Mallorca: Intoxicating landscapes & haute cuisine
Just off Spain’s east coast, the island of Mallorca is known as much for its pockets of well-preserved architecture and culture, as it is for superlative beaches. The largest island in the Balearics, Mallorca is a great jumping-off point for sailors who want to explore the beautiful Balearic Islands of Ibiza, Menorca and Formentera. But don’t rush off before you have had the chance to get to know the island. With a reliable southeasterly in the west and northwesterly in the east and balmy weather, Mallorca offers ideal sailing conditions. Drop anchor off one of the numerous white sand beaches and bays and swim, dive or simply soak up the sun.
Both main cities, Palma de Mallorca and Manacor, have a long tradition of culture, religion and heritage. With more than 400,000 inhabitants, Palma de Mallorca is a big city and the harbour is generous. Yachts up to 50m can berth here but there are a number of other marinas and anchorages scattered around the coastline. Hit the water for some snorkelling, windsurfing or paddle boarding. Or head inland and use stony paths that wind their way up the soaring mountains to mountain bike and hike. The lowlands feature a peppering of old windmills while inland the landscape is strewn with olive groves, orange and almond trees.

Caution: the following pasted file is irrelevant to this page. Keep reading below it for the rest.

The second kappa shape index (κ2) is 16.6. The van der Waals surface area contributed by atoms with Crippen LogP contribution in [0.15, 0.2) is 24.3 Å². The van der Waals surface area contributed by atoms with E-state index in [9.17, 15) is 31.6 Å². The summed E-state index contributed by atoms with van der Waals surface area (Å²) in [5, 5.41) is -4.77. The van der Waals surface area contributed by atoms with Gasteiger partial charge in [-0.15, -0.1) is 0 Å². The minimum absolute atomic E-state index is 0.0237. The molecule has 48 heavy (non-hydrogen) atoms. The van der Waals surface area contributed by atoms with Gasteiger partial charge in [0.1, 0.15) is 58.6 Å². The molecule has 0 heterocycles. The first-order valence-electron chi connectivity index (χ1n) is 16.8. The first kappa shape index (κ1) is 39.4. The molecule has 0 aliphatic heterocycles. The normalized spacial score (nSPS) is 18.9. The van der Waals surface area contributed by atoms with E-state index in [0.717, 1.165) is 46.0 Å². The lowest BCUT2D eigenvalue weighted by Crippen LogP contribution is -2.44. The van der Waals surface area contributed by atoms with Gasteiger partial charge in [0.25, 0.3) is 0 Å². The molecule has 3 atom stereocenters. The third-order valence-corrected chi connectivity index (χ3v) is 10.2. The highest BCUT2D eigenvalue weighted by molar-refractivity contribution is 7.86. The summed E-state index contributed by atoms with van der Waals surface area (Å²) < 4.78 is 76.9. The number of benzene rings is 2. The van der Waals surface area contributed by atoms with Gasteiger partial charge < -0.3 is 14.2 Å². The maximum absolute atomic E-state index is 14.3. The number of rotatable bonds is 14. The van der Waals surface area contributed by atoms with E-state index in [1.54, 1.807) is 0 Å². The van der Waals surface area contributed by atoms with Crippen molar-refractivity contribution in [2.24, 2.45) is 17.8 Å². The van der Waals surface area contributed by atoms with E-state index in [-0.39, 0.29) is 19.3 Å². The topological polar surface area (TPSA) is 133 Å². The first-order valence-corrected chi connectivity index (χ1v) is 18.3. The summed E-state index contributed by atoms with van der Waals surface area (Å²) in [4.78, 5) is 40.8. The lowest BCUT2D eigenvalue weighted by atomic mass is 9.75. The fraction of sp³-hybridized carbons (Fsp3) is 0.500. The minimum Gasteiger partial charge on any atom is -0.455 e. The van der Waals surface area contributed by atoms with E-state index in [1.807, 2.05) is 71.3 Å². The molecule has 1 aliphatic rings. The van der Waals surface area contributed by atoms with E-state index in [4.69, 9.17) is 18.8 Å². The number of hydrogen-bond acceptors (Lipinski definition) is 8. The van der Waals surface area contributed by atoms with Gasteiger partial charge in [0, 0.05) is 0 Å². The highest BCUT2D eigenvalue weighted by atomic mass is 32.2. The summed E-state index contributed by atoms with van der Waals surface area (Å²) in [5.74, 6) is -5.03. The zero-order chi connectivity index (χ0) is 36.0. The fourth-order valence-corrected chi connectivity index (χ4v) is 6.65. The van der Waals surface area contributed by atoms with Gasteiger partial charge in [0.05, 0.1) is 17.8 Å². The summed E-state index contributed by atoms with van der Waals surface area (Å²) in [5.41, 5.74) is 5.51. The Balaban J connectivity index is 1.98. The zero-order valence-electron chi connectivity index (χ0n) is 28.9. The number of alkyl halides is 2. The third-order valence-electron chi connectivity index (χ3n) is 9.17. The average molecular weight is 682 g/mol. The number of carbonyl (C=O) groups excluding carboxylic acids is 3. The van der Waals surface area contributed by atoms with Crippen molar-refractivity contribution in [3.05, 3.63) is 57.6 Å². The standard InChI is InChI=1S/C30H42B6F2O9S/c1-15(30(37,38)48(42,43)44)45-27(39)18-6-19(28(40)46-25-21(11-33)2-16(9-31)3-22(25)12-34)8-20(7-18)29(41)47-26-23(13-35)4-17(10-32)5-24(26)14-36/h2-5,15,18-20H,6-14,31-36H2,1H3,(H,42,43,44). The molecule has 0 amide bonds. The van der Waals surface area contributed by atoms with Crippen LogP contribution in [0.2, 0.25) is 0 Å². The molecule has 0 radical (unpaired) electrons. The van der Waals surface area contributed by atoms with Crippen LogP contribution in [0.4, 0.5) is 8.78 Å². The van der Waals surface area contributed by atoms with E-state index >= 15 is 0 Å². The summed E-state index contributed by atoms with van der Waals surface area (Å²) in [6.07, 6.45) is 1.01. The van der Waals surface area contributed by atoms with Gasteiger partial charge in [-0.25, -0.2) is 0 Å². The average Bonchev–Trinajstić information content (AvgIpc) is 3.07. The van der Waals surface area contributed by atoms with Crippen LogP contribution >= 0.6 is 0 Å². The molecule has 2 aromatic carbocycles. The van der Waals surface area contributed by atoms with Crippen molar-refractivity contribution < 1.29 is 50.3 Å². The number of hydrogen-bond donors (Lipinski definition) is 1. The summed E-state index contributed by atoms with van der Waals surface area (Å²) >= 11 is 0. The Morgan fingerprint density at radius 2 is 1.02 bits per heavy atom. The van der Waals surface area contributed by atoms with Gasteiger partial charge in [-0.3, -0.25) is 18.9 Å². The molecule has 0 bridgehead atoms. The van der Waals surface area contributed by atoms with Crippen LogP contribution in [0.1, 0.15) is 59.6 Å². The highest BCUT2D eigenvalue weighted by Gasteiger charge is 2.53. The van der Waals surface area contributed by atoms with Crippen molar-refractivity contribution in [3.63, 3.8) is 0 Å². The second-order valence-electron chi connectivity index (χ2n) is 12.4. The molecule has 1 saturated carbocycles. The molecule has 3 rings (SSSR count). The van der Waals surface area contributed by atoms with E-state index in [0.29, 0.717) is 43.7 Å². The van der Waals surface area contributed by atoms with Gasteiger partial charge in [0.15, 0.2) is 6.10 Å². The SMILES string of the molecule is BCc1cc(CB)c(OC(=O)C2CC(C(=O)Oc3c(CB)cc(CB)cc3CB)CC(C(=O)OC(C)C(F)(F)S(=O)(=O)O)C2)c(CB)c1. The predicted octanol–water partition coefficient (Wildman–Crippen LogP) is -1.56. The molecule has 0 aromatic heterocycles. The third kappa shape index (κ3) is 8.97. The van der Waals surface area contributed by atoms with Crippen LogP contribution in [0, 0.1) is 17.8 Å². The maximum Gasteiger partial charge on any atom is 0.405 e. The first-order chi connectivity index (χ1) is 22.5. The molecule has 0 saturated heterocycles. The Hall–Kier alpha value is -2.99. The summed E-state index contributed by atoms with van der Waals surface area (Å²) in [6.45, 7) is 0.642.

Once in Sóller, catch the nostalgic wooden streetcar to Port Sóller, the track winds through orange and olive plantations and several tunnels crossing the Tramuntana
Explore beautiful, uninhabited Sa Dragonera national park: 500m wide and 3.2km long, a paradise for birdwatching and reached only by yacht
In 2016 there are seven Michelin starred restaurants on the island – and one two-star, a first for Mallorca. Dine at Zaranda – owned by chef Fernando Pérez Arellano in the 5-star Castell Son Claret hotel in Es Capdellà